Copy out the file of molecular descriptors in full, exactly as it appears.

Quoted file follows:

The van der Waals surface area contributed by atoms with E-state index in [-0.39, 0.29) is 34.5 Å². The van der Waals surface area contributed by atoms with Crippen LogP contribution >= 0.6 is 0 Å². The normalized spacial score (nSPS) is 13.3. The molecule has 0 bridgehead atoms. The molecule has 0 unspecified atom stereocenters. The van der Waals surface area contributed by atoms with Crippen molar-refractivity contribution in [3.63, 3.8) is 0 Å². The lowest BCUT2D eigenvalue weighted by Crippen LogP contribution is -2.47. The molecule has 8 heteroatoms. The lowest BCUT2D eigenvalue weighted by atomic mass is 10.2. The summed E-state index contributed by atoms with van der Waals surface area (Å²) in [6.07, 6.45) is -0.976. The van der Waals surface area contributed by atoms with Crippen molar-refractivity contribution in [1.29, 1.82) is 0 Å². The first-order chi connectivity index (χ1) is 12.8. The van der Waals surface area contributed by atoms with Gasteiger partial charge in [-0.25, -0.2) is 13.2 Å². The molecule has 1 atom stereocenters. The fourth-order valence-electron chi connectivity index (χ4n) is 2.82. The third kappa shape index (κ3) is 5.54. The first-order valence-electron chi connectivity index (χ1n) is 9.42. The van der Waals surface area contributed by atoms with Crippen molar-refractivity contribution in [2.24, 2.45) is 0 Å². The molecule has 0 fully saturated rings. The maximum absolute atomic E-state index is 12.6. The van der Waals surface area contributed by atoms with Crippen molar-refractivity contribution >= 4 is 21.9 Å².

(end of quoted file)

The van der Waals surface area contributed by atoms with E-state index in [-0.39, 0.29) is 34.5 Å². The van der Waals surface area contributed by atoms with Crippen LogP contribution >= 0.6 is 0 Å². The normalized spacial score (nSPS) is 13.3. The molecule has 0 bridgehead atoms. The molecule has 0 unspecified atom stereocenters. The van der Waals surface area contributed by atoms with Crippen molar-refractivity contribution in [3.63, 3.8) is 0 Å². The lowest BCUT2D eigenvalue weighted by Crippen LogP contribution is -2.47. The molecule has 8 heteroatoms. The lowest BCUT2D eigenvalue weighted by atomic mass is 10.2. The summed E-state index contributed by atoms with van der Waals surface area (Å²) in [6.07, 6.45) is -0.976. The van der Waals surface area contributed by atoms with Crippen molar-refractivity contribution in [1.29, 1.82) is 0 Å². The first-order chi connectivity index (χ1) is 12.8. The van der Waals surface area contributed by atoms with Gasteiger partial charge in [-0.25, -0.2) is 13.2 Å². The molecule has 1 atom stereocenters. The fourth-order valence-electron chi connectivity index (χ4n) is 2.82. The third kappa shape index (κ3) is 5.54. The first-order valence-electron chi connectivity index (χ1n) is 9.42. The van der Waals surface area contributed by atoms with Crippen molar-refractivity contribution in [2.24, 2.45) is 0 Å². The molecule has 0 fully saturated rings. The maximum absolute atomic E-state index is 12.6. The van der Waals surface area contributed by atoms with Crippen molar-refractivity contribution >= 4 is 21.9 Å².